wow thats a semi familiar sight. i only had a pinhole.
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Postby Doive » 16 Jan 2005, 05:41

In some ways its good I caught it now and not in a years time when the floor falls out from under me. Think before I get it fixed I'll have to strip the whole interior out and see if I can find any other stray bits, then treat the whole floor and paint it with a good thick layer of paint - not underseal as I remember someone talking about on the old forum! Of course I'll have to get the holes in the battery tray patched first.
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Postby Tortron » 16 Jan 2005, 05:45

i was thinking about getting some of that rubberised stuff for under cars and doing the floors and stuff on mine (as well as underneath the car where the old stuff is falling off) is this a good plan or is it flawd in some way?
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Postby Doive » 16 Jan 2005, 05:56

Someone from America on the previous forum had done the entire underside and interior floor on his chevette with underseal of some sort. Unfortunately most of these kind of products never really harden, they just go tacky. Sadly after about a fortnight his floor was still tacky meaning that if the carpet went anywhere near it, it would stick permanently. I imagine the smell inside the car must have been rather unbearable too. I would think a good couple of coats of something like hammerite would be sufficient to protect your floor - thats all I'm planning to give mine. Last I heard he was out with a hairdryer and a paint scraper. Having said that, if its a proper rubber coating style thing that definitely goes hard then it may be an even better solution. Just make sure it does go hard!
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Postby Tortron » 16 Jan 2005, 07:51

i havnt used the stuff myself, but people who have tell me that it will cure and harden in about a day. i will have a look around the place next time i go to find the best one
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Postby shuvit-tim » 16 Jan 2005, 09:18

tortron i hope i've misread your intentions

yes to undersealing the undersie of the car. Look into waxoyl

if you're thinking of doing the interior.... GOD NO!!! DO NOT USE SEALANT ON THE INTERIOR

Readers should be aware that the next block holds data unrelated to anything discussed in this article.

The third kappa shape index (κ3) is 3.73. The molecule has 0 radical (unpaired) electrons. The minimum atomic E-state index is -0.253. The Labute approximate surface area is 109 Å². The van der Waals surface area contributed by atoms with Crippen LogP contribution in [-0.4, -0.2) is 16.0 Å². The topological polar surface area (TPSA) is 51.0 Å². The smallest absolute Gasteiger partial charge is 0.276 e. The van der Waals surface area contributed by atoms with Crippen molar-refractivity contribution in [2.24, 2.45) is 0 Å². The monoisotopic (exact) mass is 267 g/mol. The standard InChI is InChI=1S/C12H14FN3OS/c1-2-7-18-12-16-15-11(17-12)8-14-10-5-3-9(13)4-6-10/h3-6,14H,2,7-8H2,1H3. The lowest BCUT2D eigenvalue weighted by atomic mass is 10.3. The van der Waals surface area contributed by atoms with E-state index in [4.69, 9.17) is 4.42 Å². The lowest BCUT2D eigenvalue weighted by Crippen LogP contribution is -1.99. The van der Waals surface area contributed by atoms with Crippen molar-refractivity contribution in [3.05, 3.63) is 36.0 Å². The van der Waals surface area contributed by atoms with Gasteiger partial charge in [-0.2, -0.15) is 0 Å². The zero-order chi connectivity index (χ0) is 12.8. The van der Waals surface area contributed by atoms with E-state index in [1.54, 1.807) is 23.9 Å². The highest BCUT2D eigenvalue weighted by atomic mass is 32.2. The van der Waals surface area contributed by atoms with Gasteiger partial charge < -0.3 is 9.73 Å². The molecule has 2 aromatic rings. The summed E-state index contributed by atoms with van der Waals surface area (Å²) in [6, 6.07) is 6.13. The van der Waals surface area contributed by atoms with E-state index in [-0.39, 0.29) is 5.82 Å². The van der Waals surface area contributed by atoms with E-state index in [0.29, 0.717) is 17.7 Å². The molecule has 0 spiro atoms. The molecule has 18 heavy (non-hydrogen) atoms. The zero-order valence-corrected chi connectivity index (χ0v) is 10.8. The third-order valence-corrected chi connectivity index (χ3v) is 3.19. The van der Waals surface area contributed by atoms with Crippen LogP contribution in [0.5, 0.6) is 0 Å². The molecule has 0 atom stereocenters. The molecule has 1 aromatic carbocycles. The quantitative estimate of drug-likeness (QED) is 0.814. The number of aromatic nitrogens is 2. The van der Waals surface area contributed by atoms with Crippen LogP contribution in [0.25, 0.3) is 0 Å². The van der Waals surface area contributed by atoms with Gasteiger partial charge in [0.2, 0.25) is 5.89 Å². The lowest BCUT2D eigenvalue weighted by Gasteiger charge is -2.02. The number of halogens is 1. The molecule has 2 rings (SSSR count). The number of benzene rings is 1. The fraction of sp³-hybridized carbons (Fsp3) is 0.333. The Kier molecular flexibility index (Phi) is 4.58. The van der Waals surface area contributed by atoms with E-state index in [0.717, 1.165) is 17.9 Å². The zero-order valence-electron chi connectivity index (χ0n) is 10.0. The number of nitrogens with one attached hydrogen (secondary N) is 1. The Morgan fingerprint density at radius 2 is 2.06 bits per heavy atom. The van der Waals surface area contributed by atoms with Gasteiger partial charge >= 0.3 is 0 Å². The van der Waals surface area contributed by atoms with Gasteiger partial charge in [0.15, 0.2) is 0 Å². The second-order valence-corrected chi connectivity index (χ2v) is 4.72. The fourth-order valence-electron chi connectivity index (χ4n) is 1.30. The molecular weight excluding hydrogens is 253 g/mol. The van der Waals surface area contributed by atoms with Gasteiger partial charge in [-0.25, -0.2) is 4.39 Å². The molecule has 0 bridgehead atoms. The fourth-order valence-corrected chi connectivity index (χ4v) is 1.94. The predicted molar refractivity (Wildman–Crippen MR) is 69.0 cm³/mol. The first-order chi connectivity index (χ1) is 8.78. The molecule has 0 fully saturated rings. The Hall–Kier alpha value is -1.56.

In the summer everytime it gets warm in your car, the sealant will melt. this happened to someone on here a little while back. In short the stuff will never set properly and you'll end up with a horrible sticky mess everywhere!
when all else fails, rivets, cable ties and bodge tape will see you through

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Postby Tortron » 16 Jan 2005, 09:53

the rubberised paint stuff??, its ok i havnt even gone to the shops yet. what should i use to do the floor? it had some black thick plastic stuff that was all cracked and falling apart letting water get under it (im guessing that is aspestos or something toxic) so thats no longer there.
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Postby Shoveitpusher » 16 Jan 2005, 13:39

the black hard stuff on the floor is bitumen type stuff called an NVH pad. it's really good at catching water and creating 'crevice corrosion'. takes ages to chissel it off but i would.

Doive you will have to chissel it back until you find clear metal. i would start prodding with a screw driver to see how thin the steel is where it's rusted. it will need plates welding in, ideally after cutting out the old. while your at it check the inner sill on the outside (do you know what i mean) the only way to repair this area is from inside the car. i had the same problem on mine, since this is where the roll cage mounts it's a very big deal and it took ages to repair, i also did the inner sills. big preparation job, not such a big welding job.

in terms of structural security it isn't that big a deal, the suspension forces go into the side sills as does the longitudinal load. of course when the floor falls out and drags along the road it would be an interesting sensation.
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Postby Neilyman » 16 Jan 2005, 15:43

You could use a couple of products in side, either the Floor paint used on workshop floors, it`s water/oil/petrol/etc proof & come in a red colour to match your car!, also the rubberised paint they use for damp cellers etc, called `tanking` paint.